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Washington State University


Cinnamoyl CoA reductase (CCR)


Originally, the cinnamoyl CoA reductases (CCRs) in various plant species have been considered to catalyze the NADPH-dependent conversions of p-coumaroyl CoA, feruloyl CoA and sinapoyl CoA into the corresponding aldehydes. Analysis of the Arabidopsis database, however, indicates that there are actually 11 (and possibly 12) putative CCR homologues annotated with greatly differing similarities and identities from 85.8 – 40.9% and 82.8 – 32.8%, respectively, relative to CCR1 (1). All of these are presumed to be cytosolic, since they have no signal peptide targeting sequences. Of these, only CCR1 and CCR2 have been partially characterized in Arabidopsis (24), with the former being implicated with a role in lignin biosynthesis. This is based on the following: a) its homology (75% identity) to a lignin-specific Eucalyptus gunnii CCR (24); b) its high affinity for feruloyl over sinapoyl CoA, as compared to CCR2; c) Northern blot analyses of CCR1 transcripts, which revealed its presence in stem and floral tissues, and to a much lesser extent, in leaf tissue; and d) a mutant defective in the CCR1 gene, which gave phenotypes with severely (~50%) reduced lignin contents (25). In contrast, CCR2 was strongly (albeit transiently) expressed in leaf tissue upon infection with Xanthomonas campestris (24) suggesting a role in plant defense.

The EST database entries indicated that only eight of the 12 putative CCR homologues could be detected in various tissues and organs, but not CCR3, 4 5 and 5a. Of these, CCR1 was apparently expressed at very similar levels in all tissues examined (including above-ground organs), this perhaps being consistent with it proposed role in lignification. On the other hand, the CCR2 homologue was present in root tissue, in contrast to its induction in leaf tissue upon infection as noted above. Additionally, CCR6 was only found in developing green siliques, and to a much lesser extent in mixed tissues, whereas CCR7 was mainly expressed in green siliques and developing seeds, with lower transcript levels in the roots, above-ground organs and mixed plant tissue. CCR8 was also present in most organs (except root tissue), whereas CCR9/10 and 12 were found in developing seeds and CCR11 was in the above-ground organs and mixed tissues.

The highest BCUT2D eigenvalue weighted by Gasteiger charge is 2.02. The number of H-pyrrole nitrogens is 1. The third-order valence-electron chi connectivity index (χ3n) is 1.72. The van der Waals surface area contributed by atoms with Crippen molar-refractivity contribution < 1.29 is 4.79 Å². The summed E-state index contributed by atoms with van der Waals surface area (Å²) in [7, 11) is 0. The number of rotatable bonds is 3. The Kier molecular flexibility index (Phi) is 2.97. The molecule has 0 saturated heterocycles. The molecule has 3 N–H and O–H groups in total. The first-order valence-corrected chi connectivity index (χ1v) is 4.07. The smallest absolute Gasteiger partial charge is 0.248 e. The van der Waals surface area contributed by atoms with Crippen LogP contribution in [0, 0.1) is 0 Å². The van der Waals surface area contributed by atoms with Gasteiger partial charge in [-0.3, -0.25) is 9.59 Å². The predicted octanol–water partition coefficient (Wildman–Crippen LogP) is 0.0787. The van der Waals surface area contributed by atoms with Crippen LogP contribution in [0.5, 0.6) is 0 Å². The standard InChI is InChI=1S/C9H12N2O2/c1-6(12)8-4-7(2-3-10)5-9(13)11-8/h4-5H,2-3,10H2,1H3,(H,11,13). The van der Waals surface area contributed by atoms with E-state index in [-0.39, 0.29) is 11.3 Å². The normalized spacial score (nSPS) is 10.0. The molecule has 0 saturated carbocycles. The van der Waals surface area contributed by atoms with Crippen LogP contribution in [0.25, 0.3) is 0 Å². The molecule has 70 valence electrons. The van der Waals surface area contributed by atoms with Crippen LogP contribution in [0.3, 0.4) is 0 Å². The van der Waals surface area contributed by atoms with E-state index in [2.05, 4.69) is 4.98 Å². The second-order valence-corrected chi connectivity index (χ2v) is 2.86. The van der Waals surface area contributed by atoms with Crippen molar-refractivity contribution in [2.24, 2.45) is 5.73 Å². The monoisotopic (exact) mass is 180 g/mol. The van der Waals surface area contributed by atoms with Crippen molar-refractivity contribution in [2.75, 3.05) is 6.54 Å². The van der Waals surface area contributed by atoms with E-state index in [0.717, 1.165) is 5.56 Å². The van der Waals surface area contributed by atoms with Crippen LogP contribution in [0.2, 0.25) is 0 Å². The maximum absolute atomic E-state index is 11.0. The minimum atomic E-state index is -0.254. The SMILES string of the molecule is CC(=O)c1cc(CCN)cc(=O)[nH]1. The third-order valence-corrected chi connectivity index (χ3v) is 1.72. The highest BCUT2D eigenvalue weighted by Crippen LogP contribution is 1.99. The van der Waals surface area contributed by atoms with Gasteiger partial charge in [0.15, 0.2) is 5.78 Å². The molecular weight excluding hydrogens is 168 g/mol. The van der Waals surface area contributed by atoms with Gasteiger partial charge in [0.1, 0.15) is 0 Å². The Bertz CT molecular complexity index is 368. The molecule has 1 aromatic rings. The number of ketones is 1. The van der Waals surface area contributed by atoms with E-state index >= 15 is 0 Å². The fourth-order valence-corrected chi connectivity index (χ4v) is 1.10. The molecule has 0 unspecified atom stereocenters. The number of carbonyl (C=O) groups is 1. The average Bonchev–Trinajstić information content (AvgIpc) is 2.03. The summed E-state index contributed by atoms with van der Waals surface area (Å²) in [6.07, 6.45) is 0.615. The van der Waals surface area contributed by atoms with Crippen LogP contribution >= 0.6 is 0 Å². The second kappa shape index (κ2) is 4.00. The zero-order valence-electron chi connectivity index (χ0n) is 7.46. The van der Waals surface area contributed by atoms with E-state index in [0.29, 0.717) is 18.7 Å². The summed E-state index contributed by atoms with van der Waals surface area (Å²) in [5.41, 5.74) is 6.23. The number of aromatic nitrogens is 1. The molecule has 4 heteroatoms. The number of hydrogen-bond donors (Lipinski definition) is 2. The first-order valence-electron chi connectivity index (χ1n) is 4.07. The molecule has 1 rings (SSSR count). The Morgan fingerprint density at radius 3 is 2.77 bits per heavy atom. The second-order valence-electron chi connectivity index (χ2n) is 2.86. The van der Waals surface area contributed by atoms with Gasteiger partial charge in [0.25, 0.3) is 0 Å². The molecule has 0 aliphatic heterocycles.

Thus, as before, in spite of their annotations as cinnamoyl CoA reductases, it should be evident that much remains to be done to a) define the patterns of gene expression for each of these homologues and b) their precise metabolic roles in vivo. To this point, however, the vast majority of these genes have no known physiological functions or one(s) that can readily be deduced based on the information currently available.

For these reasons, the same strategy was adopted as before: (i) comprehensive characterization of the 11-12 member putative CCR multigene family, (ii) comprehensive definition of expression patterns of the individual putative CCR promoters (GUS and/or GFP fusion) constructs and analysis of CCR gene “knockouts”. Progress is shown Tables 11 – 13.